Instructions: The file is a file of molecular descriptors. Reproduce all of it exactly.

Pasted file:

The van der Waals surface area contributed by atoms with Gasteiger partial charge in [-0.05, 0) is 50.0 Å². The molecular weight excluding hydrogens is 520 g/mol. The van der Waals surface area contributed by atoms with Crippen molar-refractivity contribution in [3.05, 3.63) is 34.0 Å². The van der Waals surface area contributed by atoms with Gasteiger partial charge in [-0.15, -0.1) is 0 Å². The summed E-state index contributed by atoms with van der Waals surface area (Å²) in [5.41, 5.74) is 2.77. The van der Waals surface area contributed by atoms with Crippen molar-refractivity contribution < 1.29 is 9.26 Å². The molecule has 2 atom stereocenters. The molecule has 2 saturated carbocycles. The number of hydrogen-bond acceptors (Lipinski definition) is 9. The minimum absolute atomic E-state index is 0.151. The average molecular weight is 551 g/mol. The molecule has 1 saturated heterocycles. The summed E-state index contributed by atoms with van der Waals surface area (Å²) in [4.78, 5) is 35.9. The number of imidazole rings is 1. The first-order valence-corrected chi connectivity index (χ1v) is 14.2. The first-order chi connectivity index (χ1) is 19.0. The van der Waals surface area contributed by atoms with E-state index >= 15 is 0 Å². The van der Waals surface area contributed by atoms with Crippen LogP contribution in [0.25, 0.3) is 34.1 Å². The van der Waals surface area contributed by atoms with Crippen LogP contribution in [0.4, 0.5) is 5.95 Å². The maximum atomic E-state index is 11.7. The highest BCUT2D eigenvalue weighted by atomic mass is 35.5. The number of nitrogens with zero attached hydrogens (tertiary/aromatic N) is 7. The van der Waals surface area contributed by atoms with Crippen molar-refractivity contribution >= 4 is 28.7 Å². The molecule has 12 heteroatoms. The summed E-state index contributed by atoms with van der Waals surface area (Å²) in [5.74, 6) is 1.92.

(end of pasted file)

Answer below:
The van der Waals surface area contributed by atoms with Gasteiger partial charge in [-0.05, 0) is 50.0 Å². The molecular weight excluding hydrogens is 520 g/mol. The van der Waals surface area contributed by atoms with Crippen molar-refractivity contribution in [3.05, 3.63) is 34.0 Å². The van der Waals surface area contributed by atoms with Gasteiger partial charge in [-0.15, -0.1) is 0 Å². The summed E-state index contributed by atoms with van der Waals surface area (Å²) in [5.41, 5.74) is 2.77. The van der Waals surface area contributed by atoms with Crippen molar-refractivity contribution < 1.29 is 9.26 Å². The molecule has 2 atom stereocenters. The molecule has 2 saturated carbocycles. The number of hydrogen-bond acceptors (Lipinski definition) is 9. The minimum absolute atomic E-state index is 0.151. The average molecular weight is 551 g/mol. The molecule has 1 saturated heterocycles. The summed E-state index contributed by atoms with van der Waals surface area (Å²) in [4.78, 5) is 35.9. The number of imidazole rings is 1. The first-order valence-corrected chi connectivity index (χ1v) is 14.2. The first-order chi connectivity index (χ1) is 19.0. The van der Waals surface area contributed by atoms with E-state index >= 15 is 0 Å². The van der Waals surface area contributed by atoms with Crippen LogP contribution in [0.25, 0.3) is 34.1 Å². The van der Waals surface area contributed by atoms with Crippen LogP contribution in [0.4, 0.5) is 5.95 Å². The maximum atomic E-state index is 11.7. The highest BCUT2D eigenvalue weighted by atomic mass is 35.5. The number of nitrogens with zero attached hydrogens (tertiary/aromatic N) is 7. The van der Waals surface area contributed by atoms with Crippen molar-refractivity contribution >= 4 is 28.7 Å². The molecule has 12 heteroatoms. The summed E-state index contributed by atoms with van der Waals surface area (Å²) in [5.74, 6) is 1.92.